If a plastic flap or cap covers your tire, you can slide your ignition key between the plastic cover and the tire. Then, use the key to pry off the lid and reveal the drop mechanism of the spare. And, again, most mechanisms are just a wing-nut attached to a screw that locks the tire in place.
Grab your pliers and firmly start rotating the “key” or wing of the mechanism to the left, removing it from the mechanism. If the nut holding the tire in place is not winged, you can use the jack to remove it by turning counterclockwise.
If you’ve removed a winged nut, you can now use the ratchet to remove the tire by inserting it into the hole left behind by the winged nut. Using the ratchet rod that comes with your jack, turn counterclockwise slowly to lower the tire to the ground.
Alternative Truck Method
If you have difficulty with the ignition key and ratchet method or don’t mind damaging a 14 mm socket to lower your truck’s spare tire quickly, you can give this alternative method a try.
Vehicles That This Method Works For
This method only works with trucks that have a hole in the bumper for tire access, like the Chevy Silverado, Ford 150, or Dodge Ram.
Engage the emergency brake. Then, locate the access to your spare tire key, usually found in the rear bumper on newer trucks as a small hole by the license plate.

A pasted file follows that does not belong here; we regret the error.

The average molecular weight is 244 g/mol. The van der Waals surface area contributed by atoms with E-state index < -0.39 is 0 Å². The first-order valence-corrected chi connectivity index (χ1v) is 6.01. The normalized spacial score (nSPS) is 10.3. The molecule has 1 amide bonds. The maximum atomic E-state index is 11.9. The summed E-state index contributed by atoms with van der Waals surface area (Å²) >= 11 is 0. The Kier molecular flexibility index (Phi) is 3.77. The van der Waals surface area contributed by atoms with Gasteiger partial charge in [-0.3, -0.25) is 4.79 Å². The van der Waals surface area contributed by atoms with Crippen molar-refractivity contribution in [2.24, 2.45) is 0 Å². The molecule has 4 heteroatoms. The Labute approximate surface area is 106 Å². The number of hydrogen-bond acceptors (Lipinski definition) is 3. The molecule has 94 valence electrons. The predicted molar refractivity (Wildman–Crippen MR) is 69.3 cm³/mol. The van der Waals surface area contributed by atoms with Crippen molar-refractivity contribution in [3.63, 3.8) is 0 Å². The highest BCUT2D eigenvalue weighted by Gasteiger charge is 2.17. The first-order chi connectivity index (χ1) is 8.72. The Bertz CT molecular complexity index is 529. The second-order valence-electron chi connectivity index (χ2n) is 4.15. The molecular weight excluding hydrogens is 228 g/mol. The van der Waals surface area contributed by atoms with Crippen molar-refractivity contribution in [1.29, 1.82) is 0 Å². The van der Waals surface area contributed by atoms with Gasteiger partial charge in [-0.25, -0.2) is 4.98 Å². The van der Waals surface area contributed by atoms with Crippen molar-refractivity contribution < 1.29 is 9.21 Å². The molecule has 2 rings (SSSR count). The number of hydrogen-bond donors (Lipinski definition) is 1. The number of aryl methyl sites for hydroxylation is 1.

Grab a 14 mm socket (and use a cheaper one to ensure it can actually bend over the anti-theft key of your vehicle), a hammer, and a ratchet extension.
Slide the socket and its extension through the hole until it meets the key. Take the hammer and firmly beat the socket onto the key. You’ll feel it give way as the metal forms around the key.
Using the ratchet included in your car’s tire kit, turn the ratchet counterclockwise. You should see the tire begin to lower to the ground as you turn. If you have difficulty turning just the ratchet, see if your tire kit comes with an extension, and add that to the ratchet if it does for more leverage.
The damaged socket will remain on the end of the ratchet beneath the truck in the plastic tube that protected the key. To find the anti-theft key left inside the tube, you’ll have to remove the socket with a flathead screwdriver. Don’t lose this key; you’ll need it later to return the spare to its storage space at the mechanic’s shop.
How To Lower The Spare Tire On An SUV or Jeep?
You can generally lower the spare tire on your SUV like you would for a pickup truck. Most SUVs, including Jeep Wranglers, Suburbans, and Tahoes, have the tires attached either to the vehicle’s rear door or the undercarriage.
It’s important to note that removing a spare tire from the rear door of a vehicle requires additional care than if the tire stores underneath the car. In addition, you should have someone help you with removing the spare when it is attached to the door, as it is more likely to fall on you if improperly held or lowered.
How To Unlock The Spare Tire On A Car (Interior Spare Storage)?
When it comes to cars, compact vehicles, and even some SUVs, you’ll find yourself pulling out the spare tire, not lowering it to the ground. With that in mind, accessing and removing your spare without the factory tool requires a different process than working with a truck or SUV with exterior tire storage.
However, you’ll still want to use most of the same tools: pliers, a ratchet, mechanics gloves, and safety glasses.